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An extra-terrestrial alien, capable of replicating any living form it touches, infiltrates an isolated research base in the Antarctic, and sows suspicion and terror among the men trapped there.
Which of them is still human, and which a perfect alien facsimile?
John Carpenter's The Thing, the second adaptation of John W.
Campbell's 1938 novella Who Goes There?, received overwhelmingly negative reviews on its release in 1982, but has since been acknowledged as a classic fusion of the science fiction and horror genres.
Now a regular fixture in lists of the greatest movies of all time, it is acclaimed for its inspired and still shocking practical special effects, its deftly sketched characters brought to life by a superb cast, elegant widescreen cinematography, ominous score, and a uniquely tense narrative packed with appropriately ever-changing metaphors about the human condition. Anne Billson's elegant and trenchant study, first published in 1997, was one of the first publications to give the film its due as a modern classic, hailing it as a landmark movie that brilliantly redefined horror and science fiction conventions, and combined them with sly humour, Lewis Carroll logic and disturbingly prescient metaphors for many of the sociopolitical, scientific and medical upheavals of the past three decades.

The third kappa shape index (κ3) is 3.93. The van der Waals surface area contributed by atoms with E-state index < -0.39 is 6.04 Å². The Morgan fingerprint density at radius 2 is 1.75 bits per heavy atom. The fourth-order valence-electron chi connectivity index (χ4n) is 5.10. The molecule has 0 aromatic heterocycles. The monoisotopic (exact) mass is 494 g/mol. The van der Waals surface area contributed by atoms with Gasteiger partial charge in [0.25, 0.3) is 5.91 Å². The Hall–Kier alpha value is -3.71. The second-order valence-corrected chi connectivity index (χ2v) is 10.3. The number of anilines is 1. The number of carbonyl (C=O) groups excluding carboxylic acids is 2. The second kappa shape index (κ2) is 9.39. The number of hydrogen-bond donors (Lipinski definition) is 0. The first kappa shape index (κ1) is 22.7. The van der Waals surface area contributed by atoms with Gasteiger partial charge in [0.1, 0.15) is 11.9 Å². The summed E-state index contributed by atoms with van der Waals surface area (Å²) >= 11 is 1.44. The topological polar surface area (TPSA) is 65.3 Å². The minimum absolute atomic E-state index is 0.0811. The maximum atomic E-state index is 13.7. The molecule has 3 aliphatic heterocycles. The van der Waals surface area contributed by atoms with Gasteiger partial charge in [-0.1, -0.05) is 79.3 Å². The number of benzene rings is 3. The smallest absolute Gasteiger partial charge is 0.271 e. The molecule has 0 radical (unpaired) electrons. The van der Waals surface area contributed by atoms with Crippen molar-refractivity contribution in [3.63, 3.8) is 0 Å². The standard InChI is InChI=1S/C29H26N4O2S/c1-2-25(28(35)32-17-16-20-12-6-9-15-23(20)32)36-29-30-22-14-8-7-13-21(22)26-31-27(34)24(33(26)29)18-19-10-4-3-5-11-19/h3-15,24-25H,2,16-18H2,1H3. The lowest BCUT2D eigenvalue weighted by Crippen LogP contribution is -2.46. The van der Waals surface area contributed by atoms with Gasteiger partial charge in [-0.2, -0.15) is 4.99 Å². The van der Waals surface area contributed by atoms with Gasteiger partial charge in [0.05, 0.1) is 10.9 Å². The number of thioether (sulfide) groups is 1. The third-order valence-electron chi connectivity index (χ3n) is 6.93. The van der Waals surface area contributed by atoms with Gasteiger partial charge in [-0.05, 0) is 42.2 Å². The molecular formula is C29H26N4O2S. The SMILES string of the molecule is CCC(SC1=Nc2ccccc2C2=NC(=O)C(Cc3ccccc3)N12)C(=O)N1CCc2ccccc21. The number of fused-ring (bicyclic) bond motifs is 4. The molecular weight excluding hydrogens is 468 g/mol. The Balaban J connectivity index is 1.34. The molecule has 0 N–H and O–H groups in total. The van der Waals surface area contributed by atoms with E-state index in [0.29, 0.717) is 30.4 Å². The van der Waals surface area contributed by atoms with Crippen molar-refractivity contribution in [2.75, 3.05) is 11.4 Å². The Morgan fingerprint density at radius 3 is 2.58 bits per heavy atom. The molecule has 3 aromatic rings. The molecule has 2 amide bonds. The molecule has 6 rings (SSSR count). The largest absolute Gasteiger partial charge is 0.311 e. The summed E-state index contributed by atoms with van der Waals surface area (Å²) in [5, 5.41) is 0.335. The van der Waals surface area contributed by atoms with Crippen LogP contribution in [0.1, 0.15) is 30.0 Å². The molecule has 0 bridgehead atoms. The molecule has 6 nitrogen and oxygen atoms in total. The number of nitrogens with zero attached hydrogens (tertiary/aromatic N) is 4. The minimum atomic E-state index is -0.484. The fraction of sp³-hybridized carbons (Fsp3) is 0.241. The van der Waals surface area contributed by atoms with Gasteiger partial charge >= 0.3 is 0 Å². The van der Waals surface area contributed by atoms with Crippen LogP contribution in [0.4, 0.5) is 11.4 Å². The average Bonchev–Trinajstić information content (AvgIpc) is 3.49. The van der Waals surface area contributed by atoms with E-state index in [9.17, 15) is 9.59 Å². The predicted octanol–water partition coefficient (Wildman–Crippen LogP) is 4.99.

In her foreword to this new edition, Anne Billson reflects upon The Thing's changing fortunes in the years since its release, its influence on film-makers including Tarantino and del Toro, and its topicality in an era of melting ice caps and with humanity besieged by a deadly organism.
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